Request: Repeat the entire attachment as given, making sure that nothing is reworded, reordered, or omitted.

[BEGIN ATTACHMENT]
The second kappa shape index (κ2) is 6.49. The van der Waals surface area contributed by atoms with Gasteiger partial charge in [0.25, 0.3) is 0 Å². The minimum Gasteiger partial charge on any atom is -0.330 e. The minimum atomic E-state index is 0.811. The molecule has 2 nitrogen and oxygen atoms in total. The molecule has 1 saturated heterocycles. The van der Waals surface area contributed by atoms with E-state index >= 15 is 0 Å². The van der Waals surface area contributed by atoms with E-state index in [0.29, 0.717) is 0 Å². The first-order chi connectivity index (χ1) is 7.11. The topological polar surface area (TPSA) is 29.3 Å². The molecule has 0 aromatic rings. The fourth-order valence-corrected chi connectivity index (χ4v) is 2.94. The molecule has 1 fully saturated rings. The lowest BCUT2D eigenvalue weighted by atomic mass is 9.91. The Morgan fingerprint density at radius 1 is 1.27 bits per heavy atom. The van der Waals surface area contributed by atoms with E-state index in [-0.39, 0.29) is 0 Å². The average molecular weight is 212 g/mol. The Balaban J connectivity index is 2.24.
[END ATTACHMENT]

The second kappa shape index (κ2) is 6.49. The van der Waals surface area contributed by atoms with Gasteiger partial charge in [0.25, 0.3) is 0 Å². The minimum Gasteiger partial charge on any atom is -0.330 e. The minimum atomic E-state index is 0.811. The molecule has 2 nitrogen and oxygen atoms in total. The molecule has 1 saturated heterocycles. The van der Waals surface area contributed by atoms with E-state index >= 15 is 0 Å². The van der Waals surface area contributed by atoms with E-state index in [0.29, 0.717) is 0 Å². The first-order chi connectivity index (χ1) is 7.11. The topological polar surface area (TPSA) is 29.3 Å². The molecule has 0 aromatic rings. The fourth-order valence-corrected chi connectivity index (χ4v) is 2.94. The molecule has 1 fully saturated rings. The lowest BCUT2D eigenvalue weighted by atomic mass is 9.91. The Morgan fingerprint density at radius 1 is 1.27 bits per heavy atom. The van der Waals surface area contributed by atoms with E-state index in [-0.39, 0.29) is 0 Å². The average molecular weight is 212 g/mol. The Balaban J connectivity index is 2.24.